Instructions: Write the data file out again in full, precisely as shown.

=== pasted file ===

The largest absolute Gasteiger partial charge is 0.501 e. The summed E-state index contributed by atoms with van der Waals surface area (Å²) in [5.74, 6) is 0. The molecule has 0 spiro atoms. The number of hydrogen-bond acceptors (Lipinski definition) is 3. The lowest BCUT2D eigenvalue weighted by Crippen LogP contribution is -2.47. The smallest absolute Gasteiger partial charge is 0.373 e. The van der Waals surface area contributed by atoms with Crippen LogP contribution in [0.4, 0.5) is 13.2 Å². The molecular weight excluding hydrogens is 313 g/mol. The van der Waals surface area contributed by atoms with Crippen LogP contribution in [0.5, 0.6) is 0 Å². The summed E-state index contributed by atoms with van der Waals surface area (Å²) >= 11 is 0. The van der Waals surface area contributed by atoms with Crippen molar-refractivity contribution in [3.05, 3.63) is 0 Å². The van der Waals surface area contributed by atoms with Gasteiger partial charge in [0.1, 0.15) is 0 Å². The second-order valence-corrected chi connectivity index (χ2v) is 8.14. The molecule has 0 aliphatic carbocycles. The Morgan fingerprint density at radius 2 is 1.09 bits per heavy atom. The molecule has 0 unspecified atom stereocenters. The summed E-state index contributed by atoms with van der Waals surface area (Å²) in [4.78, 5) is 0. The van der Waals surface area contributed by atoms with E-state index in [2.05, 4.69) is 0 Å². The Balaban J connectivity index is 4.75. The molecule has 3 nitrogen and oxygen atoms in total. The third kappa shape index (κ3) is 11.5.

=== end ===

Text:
The largest absolute Gasteiger partial charge is 0.501 e. The summed E-state index contributed by atoms with van der Waals surface area (Å²) in [5.74, 6) is 0. The molecule has 0 spiro atoms. The number of hydrogen-bond acceptors (Lipinski definition) is 3. The lowest BCUT2D eigenvalue weighted by Crippen LogP contribution is -2.47. The smallest absolute Gasteiger partial charge is 0.373 e. The van der Waals surface area contributed by atoms with Crippen LogP contribution in [0.4, 0.5) is 13.2 Å². The molecular weight excluding hydrogens is 313 g/mol. The van der Waals surface area contributed by atoms with Crippen LogP contribution in [0.5, 0.6) is 0 Å². The summed E-state index contributed by atoms with van der Waals surface area (Å²) >= 11 is 0. The van der Waals surface area contributed by atoms with Crippen molar-refractivity contribution in [3.05, 3.63) is 0 Å². The van der Waals surface area contributed by atoms with Gasteiger partial charge in [0.1, 0.15) is 0 Å². The second-order valence-corrected chi connectivity index (χ2v) is 8.14. The molecule has 0 aliphatic carbocycles. The Morgan fingerprint density at radius 2 is 1.09 bits per heavy atom. The molecule has 0 unspecified atom stereocenters. The summed E-state index contributed by atoms with van der Waals surface area (Å²) in [4.78, 5) is 0. The van der Waals surface area contributed by atoms with E-state index in [2.05, 4.69) is 0 Å². The Balaban J connectivity index is 4.75. The molecule has 3 nitrogen and oxygen atoms in total. The third kappa shape index (κ3) is 11.5.